The Morning Show, the Apple TV+ series that tips its hat to an early morning format, is a soap opera that should have been a telenovela. It has all the ingredients. Cutthroat politics, ludicrous plot twists, trending social issues, campy newsroom drama, and perfect hair.
It centers around the fictional UBA network where C-Suite Faustian bargains, Machiavellian bosses, and inconvenient suicides are all in a day’s work.
There is a dark side, too.
Watching the show, a nod to Brian Stelter’s Top of the Morning book (about NBC’s The Today Show), brought back memories of my time as a news executive at a leading network, though which one shall remain nameless.
The Morning Show is a good representation of what takes place behind the cameras, portraying what the media has become (especially huge money makers like morning shows) – infotainment rather than news, titillation instead of information.
From the first episode, I was hooked. It felt like coming home.
I watched as a self-centered Alex Levy (a perfectly coiffed and poised Jennifer Aniston) dealt with the fallout after her popular morning show co-anchor of 15 years, Mitch Kessler (played smarmingly by Steve Carrell), gets outed as a repeat sexual predator.
The higher-ups are trying to push her out, and she responds by sabotaging their plans and installing Bradley Jackson (Reese Witherspoon), the young upstart who believes in truth in journalism, as her co-host.
In one of the best scenes of the first two seasons, Alex faces off the board of men trying to get rid of her in a Joan Crawford not-her-first-time-at-the-rodeo moment. It’s so good. No wonder she won the Emmy for best actress in a drama in 2020.
The #MeToo playlet leads to on-air soul-baring about UBA’s toxic work environment, triggers the suicide of the show’s head booker, sexually assaulted by Kessler years earlier, and drives Mitch into self-exile in Italy.
Producers kill Mitch off by driving his car off a cliff and Alex gets Covid. She broadcasts her suffering to the world and reinvents herself. The cherry on top is a same-sex love story between Bradley and a rival network morning anchor. We are off to the races.
Now in the third season, the plot twist has Bradley off in space in a phallic-looking rocket belonging to Hyperion tech billionaire Paul Marks (played by a permanently unshaven Jon Hamm), who is set to buy UBA and save it from itself.
Throw in the end of Roe vs. Wade, MAGA Capital rioters, Bradley mutilating an edit to save her brother (who attacked a police officer at the riots), a cyberattack that outs everyone’s business, and a love story between Marks and Levy and what do you have?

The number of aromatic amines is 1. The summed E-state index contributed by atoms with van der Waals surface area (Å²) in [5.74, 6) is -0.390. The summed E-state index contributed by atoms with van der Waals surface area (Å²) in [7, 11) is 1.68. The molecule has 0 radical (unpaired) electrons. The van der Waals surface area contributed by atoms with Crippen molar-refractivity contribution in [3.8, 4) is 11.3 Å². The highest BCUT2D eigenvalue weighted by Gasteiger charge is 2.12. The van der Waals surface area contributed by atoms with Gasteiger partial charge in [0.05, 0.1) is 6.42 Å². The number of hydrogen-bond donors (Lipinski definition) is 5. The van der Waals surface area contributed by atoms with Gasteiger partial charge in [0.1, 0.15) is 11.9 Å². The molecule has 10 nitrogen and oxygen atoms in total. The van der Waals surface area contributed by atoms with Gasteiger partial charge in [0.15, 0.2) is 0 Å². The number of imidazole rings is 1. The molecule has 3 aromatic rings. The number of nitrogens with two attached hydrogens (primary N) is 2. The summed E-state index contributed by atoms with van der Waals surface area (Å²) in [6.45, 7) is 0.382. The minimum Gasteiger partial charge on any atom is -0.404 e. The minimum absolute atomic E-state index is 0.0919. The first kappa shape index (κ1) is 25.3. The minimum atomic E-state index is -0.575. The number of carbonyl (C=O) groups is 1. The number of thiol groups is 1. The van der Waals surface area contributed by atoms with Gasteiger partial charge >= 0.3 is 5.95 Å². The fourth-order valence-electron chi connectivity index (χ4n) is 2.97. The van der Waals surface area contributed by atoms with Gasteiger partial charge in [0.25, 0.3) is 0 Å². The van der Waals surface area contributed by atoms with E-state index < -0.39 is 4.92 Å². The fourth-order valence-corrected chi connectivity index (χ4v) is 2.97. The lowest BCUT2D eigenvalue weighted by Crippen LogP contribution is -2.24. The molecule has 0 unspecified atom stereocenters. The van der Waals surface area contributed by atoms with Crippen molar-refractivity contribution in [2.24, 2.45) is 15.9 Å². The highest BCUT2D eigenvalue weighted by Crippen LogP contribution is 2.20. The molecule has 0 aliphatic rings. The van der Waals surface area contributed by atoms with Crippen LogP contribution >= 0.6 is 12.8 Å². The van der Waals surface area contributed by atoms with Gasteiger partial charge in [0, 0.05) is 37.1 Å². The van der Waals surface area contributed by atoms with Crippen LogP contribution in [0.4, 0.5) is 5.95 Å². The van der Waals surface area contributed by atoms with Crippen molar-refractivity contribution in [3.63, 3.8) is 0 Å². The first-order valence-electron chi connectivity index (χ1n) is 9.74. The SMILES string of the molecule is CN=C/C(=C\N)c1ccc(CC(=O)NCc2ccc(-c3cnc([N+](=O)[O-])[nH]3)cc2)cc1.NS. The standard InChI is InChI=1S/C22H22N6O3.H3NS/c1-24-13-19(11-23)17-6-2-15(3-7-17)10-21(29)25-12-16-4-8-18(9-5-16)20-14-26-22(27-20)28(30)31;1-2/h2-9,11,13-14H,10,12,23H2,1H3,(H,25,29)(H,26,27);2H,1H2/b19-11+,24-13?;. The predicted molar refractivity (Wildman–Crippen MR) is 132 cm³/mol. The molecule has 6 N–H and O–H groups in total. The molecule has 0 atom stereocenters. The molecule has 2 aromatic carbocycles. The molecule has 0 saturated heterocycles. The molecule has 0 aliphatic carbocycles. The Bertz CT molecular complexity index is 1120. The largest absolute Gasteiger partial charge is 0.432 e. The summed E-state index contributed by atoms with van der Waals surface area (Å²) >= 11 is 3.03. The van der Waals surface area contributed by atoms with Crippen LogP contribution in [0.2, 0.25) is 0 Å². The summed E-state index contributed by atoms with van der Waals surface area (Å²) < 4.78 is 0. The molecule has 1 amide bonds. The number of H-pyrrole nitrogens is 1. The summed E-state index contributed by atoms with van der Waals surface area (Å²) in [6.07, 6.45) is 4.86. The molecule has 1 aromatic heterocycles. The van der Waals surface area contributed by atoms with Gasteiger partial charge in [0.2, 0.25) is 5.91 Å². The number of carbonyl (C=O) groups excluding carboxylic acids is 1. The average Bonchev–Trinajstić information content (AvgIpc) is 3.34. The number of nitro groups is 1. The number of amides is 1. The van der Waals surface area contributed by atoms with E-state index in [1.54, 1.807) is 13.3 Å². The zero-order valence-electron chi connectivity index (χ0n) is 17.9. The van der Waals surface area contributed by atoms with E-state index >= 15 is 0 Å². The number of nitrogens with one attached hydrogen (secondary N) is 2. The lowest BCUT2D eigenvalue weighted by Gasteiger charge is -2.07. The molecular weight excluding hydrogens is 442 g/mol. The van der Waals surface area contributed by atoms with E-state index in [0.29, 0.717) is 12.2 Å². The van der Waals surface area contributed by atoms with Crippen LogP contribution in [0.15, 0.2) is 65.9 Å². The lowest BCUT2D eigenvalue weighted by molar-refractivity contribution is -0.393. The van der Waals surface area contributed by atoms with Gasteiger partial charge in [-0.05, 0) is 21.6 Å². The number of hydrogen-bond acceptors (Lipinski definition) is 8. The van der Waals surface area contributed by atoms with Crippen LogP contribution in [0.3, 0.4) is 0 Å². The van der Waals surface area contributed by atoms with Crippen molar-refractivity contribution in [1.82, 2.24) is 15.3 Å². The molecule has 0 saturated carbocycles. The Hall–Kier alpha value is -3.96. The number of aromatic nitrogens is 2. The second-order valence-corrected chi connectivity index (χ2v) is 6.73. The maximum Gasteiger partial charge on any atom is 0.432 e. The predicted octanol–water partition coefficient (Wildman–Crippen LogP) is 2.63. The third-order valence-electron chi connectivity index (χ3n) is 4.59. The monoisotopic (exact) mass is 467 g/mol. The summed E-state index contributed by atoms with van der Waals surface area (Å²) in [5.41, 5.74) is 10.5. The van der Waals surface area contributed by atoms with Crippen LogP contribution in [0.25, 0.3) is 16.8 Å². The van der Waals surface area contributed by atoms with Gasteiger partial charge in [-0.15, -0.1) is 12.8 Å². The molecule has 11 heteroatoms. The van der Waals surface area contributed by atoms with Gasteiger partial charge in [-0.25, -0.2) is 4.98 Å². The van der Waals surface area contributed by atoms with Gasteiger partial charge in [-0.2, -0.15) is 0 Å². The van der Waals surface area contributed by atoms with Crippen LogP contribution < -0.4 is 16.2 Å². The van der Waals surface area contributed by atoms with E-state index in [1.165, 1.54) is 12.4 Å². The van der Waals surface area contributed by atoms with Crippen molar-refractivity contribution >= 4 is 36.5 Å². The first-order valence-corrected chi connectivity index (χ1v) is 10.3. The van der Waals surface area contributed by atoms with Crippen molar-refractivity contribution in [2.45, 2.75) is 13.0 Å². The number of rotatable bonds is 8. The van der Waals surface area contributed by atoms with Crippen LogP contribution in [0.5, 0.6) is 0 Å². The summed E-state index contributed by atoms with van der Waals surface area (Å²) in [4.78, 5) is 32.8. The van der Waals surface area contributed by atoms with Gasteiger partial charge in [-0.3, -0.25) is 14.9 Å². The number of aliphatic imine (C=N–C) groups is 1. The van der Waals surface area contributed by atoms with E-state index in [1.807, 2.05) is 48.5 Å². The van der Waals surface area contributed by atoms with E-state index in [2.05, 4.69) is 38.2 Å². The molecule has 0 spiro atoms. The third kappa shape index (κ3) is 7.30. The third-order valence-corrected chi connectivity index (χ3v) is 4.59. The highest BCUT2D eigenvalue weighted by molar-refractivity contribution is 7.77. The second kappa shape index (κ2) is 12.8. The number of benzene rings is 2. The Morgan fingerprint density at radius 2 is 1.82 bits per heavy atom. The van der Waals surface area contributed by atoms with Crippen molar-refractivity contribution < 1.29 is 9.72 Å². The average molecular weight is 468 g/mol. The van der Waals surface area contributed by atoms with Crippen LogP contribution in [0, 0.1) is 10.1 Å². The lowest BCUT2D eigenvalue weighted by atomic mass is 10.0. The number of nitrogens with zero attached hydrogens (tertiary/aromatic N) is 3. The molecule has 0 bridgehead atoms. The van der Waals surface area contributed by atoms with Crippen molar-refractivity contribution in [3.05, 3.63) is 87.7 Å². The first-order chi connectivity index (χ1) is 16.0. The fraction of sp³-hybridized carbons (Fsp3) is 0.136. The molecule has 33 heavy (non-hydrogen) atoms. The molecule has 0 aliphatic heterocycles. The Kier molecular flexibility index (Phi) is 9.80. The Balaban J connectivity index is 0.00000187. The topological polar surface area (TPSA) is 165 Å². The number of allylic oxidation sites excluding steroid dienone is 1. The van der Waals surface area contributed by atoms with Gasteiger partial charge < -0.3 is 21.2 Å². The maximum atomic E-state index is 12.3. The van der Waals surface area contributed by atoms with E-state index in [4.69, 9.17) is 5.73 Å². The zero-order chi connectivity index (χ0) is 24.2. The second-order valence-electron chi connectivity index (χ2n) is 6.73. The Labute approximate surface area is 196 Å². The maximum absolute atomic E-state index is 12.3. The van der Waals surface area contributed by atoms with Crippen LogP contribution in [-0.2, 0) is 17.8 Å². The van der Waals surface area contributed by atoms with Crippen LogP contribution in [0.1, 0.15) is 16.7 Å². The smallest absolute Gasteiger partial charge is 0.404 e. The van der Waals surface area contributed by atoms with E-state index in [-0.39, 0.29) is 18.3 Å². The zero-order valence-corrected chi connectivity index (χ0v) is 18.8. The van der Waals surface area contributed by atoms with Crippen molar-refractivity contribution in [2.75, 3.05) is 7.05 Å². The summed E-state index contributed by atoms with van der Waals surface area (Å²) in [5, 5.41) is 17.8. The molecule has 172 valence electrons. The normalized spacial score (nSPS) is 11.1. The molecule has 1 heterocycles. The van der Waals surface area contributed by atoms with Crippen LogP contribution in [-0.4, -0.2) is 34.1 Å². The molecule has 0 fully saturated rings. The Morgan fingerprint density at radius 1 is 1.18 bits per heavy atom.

A messy, ridiculous, can’t-stop-watching telenovela – Usurpadora style.
In the middle of all of this, pulling the levers in the dark is my favorite character – UBA CEO Cory Ellison played superbly by Billy Crudup. He won an Emmy, critical praise, and is the best thing on the show.
As charming as a rattlesnake, Cory is a perfect telenovela baddy. His ruthless pursuit of ratings – nothing is off limits, not even his mother – landed him at the top office at UBA’s news division. He will do anything to stay there.
“He is oddly compelling in a Patrick Bateman in a vinyl raincoat kind of way,” Audra Khatri (Mindy Kaling), one of the anchors of a rival morning show, says of Ellis. The description couldn’t be more perfect.
His curled, reptilian lip as he delivers his (better than those on Succession) one-liners is when the camp becomes cutthroat and weirdly familiar.
“People get their horrible news delivered to the palm of their hand 24/7,” Cory says in season one. “And they get it the way they like it, colored the way they want it. And news is awful, but humanity is addicted to it, and the whole world gets depressed by it. That’s why what we really need on television right now is not news or fucking journalism; it’s entertainment.”
He is the creep and why I watch the show. I have worked with people like Cory. They are out there today, in the middle of a horrific war, deciding what we see and telling us what to believe in.
Because, as Cory says, this is about something other than a little television network. This is “a battle for the soul of the universe.”
The dark side is real. I will continue watching.